All you need to know the key ingredient to make your intranet project successful.
Is there such a thing as the perfect intranet project? Probably not. Each intranet journey has its own unique set of problems, obstacles
When you’ve been given the responsibility of building your organization’s intranet, there is a lot to take on. While you may have the perfect strategy and the right people on board to help you, you could be missing out on a vital ingredient.
Stakeholder approval is critical to your intranet project, and if you don’t have senior, influential figures onboard from the outset, you may see the adoption and engagement of your system suffer.
To understand the importance of getting stakeholder support with your intranet project, we’re going to outline the many benefits of their involvement. We’ll provide real-life examples of customers who used the influence and resources of senior staff to make their intranets the success that they continue to be today.
The importance of stakeholder engagement cannot be underrated. In fact, before you even develop your strategy, the support of key individuals at the higher end of the hierarchy should be attained. Think of them in terms of building a house. If you are the architect, and your strategy is the building plan, then your stakeholders are the foundations that will make sure your intranet has a firm, solid footing within your organization.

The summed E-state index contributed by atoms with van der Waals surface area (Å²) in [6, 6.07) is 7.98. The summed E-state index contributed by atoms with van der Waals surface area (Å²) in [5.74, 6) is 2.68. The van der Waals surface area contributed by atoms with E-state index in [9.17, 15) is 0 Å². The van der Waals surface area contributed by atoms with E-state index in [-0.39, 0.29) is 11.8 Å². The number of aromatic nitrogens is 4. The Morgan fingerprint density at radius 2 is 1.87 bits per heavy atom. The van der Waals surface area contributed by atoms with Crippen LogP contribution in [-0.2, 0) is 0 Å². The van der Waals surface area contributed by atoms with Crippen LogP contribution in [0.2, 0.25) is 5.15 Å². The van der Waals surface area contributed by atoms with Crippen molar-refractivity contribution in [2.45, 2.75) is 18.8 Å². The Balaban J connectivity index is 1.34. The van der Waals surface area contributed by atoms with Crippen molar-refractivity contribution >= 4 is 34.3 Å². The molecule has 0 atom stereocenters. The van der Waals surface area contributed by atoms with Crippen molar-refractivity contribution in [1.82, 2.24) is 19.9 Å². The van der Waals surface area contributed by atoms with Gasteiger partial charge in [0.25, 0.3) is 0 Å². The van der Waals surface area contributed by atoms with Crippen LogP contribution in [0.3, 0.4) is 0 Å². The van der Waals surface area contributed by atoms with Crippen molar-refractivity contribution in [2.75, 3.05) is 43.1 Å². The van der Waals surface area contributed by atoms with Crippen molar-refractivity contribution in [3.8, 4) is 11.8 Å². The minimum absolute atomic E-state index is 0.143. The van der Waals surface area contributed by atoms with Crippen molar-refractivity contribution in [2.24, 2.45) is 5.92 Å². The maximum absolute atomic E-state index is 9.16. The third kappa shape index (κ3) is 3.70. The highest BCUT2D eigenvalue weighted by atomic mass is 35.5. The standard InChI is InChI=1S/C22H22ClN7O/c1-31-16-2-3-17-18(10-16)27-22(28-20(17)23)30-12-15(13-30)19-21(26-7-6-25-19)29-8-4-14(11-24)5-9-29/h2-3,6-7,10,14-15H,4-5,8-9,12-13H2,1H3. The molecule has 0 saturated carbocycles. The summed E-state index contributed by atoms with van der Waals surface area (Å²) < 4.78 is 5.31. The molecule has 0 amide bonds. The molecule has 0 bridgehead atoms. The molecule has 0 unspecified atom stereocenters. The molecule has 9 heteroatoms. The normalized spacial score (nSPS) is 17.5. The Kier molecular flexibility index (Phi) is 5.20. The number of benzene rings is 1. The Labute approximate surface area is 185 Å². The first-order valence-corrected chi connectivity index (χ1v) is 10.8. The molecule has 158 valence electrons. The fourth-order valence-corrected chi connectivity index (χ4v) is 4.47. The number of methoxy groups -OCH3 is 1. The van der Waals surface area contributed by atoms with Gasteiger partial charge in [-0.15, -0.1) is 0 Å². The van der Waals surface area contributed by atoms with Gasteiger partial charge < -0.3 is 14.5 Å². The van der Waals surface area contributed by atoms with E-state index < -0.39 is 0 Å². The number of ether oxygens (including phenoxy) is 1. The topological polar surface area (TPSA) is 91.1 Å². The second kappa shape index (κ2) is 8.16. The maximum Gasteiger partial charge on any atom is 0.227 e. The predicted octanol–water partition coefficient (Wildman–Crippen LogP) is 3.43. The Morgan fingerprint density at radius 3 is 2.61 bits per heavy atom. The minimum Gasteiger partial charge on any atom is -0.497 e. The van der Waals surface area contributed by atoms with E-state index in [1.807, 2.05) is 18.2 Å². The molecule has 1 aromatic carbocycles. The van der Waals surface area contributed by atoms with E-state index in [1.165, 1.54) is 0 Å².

The 2019 Interact Excellence Awards have highlighted some examples of how stakeholder support and engagement really define an intranet project. From simple approval and decision-making to being the standard bearer of the system for the whole organization – support from the top is one of the things your intranet project definitely needs.
Stakeholders as a group
One of the main jobs of a stakeholder is to champion your system to the rest of the business. And those stakeholders can be one central figure, or a team of managers. It’s what works best for your organization.
One lesson that foreign exchange provider Travelex found out was while the CEO is an important figurehead for any intranet project, it’s the daily presence of managers and senior staff that are integral to sustaining the momentum of the intranet.
The managers took it upon themselves to use the various tools on their intranet, The Lounge to provide information and interact with employees. By doing this, they were given the green light to the whole of the organization to take part, learn from and share knowledge on this central resource. And it’s the enterprising way they did this that helped them win Best Stakeholder at the Interact Excellence Awards.
The Gamification and Performance Innovation Director, for example, was key to the creation of RPM World – the business’s global sales incentive program. This is a league that pits the many countries that Travelex operates in against each other. By introducing a friendly competition, it allows everyone involved to take a keen interest in performances, targets and progress.